Monday, 17 October 2011

Two candidates now vie for Irish president (memo to Guardian: neither is called Martin McGuinness)

As the Irish Presidential election enters its final ten days, there are just two candidates left standing. Michael D Higgins, the Labour veteran and former culture minister (left), is in what seems like a fairly straight fight with the former Fianna Fail member turned Independent business candidate Sean Gallagher. Two polls appeared yesterday, with each candidate leading one of them. In the Sunday Business Post, Gallagher led Higgins 39-27 while in the Sunday Independent, conducted a little later, Higgins led Gallagher 36-29. Both polls placed Martin McGuinness on around 13%. Yet, to a reader of the British media, especially the Guardian until today, all this would be a great surprise. Surely, they might innocently wonder, this is the race where Martin McGuinness is set to take the prize?

What has happened to McGuinness during the course of the campaign is fascinating. He started the campaign dubbing his opponents 'West Brits', an offensive term of abuse used by Sinn Fein in the past to suggest its opponents were not true Irish people. McGuinness has been forced to confront his paramilitary past in ways that he cannot wholly have expected. The son of an Irish army private murdered by the IRA confronted him, and he was unable to give a satisfactory answer. RTE's Miriam O'Callaghan dared to challenge that past on a TV debate last week, questioning how he squared murder with his religious beliefs, and despite bitter complaints from Sinn Fein, who like to praise their own role in the peace process without acknowledging their role in what went before, 62% of Irish people backed the feisty broadcaster over the petulant candidate.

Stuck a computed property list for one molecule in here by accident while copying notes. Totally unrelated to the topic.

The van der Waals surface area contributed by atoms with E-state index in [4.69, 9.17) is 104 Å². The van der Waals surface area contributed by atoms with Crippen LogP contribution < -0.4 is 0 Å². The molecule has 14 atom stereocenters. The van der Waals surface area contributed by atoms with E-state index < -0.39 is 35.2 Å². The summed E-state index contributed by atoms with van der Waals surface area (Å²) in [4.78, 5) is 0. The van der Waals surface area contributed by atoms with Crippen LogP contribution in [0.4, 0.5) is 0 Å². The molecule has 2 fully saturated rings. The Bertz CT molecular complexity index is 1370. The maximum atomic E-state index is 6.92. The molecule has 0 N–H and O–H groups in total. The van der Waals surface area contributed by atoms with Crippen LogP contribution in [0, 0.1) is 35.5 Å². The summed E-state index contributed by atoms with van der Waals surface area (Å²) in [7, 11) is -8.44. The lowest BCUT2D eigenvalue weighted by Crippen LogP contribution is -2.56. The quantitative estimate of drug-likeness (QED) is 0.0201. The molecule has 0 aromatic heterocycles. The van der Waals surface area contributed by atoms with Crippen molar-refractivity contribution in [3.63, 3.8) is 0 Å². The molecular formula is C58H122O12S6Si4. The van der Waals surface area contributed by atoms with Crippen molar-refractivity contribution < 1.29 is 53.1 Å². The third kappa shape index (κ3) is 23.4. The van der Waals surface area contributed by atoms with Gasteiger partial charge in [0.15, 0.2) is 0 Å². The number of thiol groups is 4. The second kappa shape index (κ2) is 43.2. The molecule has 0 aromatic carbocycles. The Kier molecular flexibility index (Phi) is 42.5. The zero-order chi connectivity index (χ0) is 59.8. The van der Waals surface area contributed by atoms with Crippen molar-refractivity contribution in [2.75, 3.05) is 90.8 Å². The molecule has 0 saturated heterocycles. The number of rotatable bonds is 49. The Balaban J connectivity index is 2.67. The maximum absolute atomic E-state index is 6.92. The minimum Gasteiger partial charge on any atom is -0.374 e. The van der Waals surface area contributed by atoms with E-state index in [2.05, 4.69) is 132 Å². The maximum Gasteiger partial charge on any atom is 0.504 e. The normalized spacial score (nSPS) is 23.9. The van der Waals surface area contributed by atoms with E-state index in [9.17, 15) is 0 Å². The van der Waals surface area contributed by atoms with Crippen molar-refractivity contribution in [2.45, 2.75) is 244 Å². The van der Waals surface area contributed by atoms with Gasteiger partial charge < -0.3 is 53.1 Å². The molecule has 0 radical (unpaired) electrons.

It is true that Sinn Fein has probably gained a bit of extra support on the 10% it won in the general election earlier this year as a result of the campaign. But by being forced to confront its past in ways that had been largely ignored since the power sharing agreement in Northern Ireland, it has also limited its potential for expansion. And the foolhardy decision to allow McGuinness to leave his day job as deputy first minister will have done few favours to the strength of Northern Ireland governance. Sinn Fein deserve credit for accepting power sharing with the DUP but that neither wipes out their past murderous campaign nor does it give them a god-given right to the Irish presidency.

Even though Gallagher has momentum, Michael D still probably has the better chance of winning. The election is being fought under the single transferable vote system, and he should be he most transfer-friendly of the candidates. Gallagher has been running as an Independent and enjoys fame from Ireland's Dragons Den, but his past membership of a still deeply unpopular Fianna Fail is becoming an issue as his surge brings scrutiny. But after weeks of soap opera - with a saga involving Dana's brother and a family feud providing the latest instalment - there is now a straight fight between left and right in the campaign. I trust the Guardian can now get its reporters to cover the reality of politics in the Republic rather than the wishful thinking of some of its contributors.

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